Archive for Thursday, March 29, 2007

Students say rewards bring focus to assessments

March 29, 2007

Students at De Soto High School may have done better on standardized tests this year thanks to a new reward system implemented by Principal Dave Morford. Those who did better will celebrate by taking a day off.

One of the rewards given to students who performed well on the No Child Left Behind tests is an entire day off school. Students whose scores reach the "standard" level will be excused May 4.

"Everyone wants a day off school," junior Jeremy Hoffine said. "Mostly, it's pretty neat they are doing better to motivate us."

Other rewards include 10 percentage points to apply toward improving grades in at least two classes for those who improve to the "approaching standard" level. Those who exceed the "standard" level may skip two seminar classes at the end of the day and those with "exemplary" scores do not have to take the final in that class.

Junior Nikki James said the awards motivated her to work harder on the reading portion of the test.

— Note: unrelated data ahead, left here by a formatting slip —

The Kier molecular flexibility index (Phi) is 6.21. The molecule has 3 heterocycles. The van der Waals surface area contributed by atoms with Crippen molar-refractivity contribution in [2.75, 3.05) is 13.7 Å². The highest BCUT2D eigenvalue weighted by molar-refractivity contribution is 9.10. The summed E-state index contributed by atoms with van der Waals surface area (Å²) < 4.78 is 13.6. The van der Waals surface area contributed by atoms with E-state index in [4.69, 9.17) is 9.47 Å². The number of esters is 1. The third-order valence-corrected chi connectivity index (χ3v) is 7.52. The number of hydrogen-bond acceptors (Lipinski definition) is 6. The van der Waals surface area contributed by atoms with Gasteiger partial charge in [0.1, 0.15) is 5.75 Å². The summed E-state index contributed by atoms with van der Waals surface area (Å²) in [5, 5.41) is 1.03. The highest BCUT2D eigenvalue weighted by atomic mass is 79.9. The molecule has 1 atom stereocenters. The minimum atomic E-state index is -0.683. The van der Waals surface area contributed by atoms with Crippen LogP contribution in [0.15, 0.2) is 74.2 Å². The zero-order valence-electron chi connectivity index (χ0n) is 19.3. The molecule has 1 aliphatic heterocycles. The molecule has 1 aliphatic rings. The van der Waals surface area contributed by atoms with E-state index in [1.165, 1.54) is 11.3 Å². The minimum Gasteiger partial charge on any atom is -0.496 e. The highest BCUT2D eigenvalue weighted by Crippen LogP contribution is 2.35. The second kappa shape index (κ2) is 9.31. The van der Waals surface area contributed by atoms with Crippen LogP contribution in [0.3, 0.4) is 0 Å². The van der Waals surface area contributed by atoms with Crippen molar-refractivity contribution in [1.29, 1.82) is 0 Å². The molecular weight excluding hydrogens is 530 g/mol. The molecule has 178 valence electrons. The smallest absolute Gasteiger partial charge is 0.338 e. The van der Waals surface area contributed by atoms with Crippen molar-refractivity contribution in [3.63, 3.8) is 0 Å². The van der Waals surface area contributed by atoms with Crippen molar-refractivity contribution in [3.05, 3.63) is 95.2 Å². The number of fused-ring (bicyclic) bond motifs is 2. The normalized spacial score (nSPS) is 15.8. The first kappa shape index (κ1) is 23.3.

"English has never been my strongest subject," she said. "I did a lot better than I thought I would do."

DHS students took the reading assessment in February and will take the math portion next month.

To prepare for the tests, some students participated in study sessions during school. Vi Ann Abel taught one group of students, who she said at first were not happy about the tests.

"Once they realized they had rewards coming, they felt the extra work wasn't so hard," Abel said. "Mostly, we did practice tests because you have to know how to take a test."

Junior Erik Hill said the study sessions helped a lot of students pass the test. He said the focus for the class was partially on the material and partially on test taking.

"We talked a lot about vocabulary and how to better read a question," Erik said. "I felt like I actually knew what I was looking for."

This year's reading score gave Erik 10 percentage points and Nikki will get to skip two seminar classes. But just as there are rewards, those who don't receive the desired score have consequences.

Those who were below the Standard level and did not improve their score this year will be enrolled in a "fundamentals" class until they pass the test or improve their score significantly. Nikki said the prospect of another required class was a motivator.

"It made us try a lot harder because nobody wanted to be in that class," Nikki said. "Before this, these tests didn't count for a grade or anything, so a lot of people were slacking off."

DHS has received the Standard of Excellence in Reading for the past two years. This year, to make Adequate Yearly Progress, the school's score would need to be above 75.4 percent at the Standard level. Principal Morford said this year's tests are not ready to be released, but said he is very pleased and thinks the rewards program made a difference.

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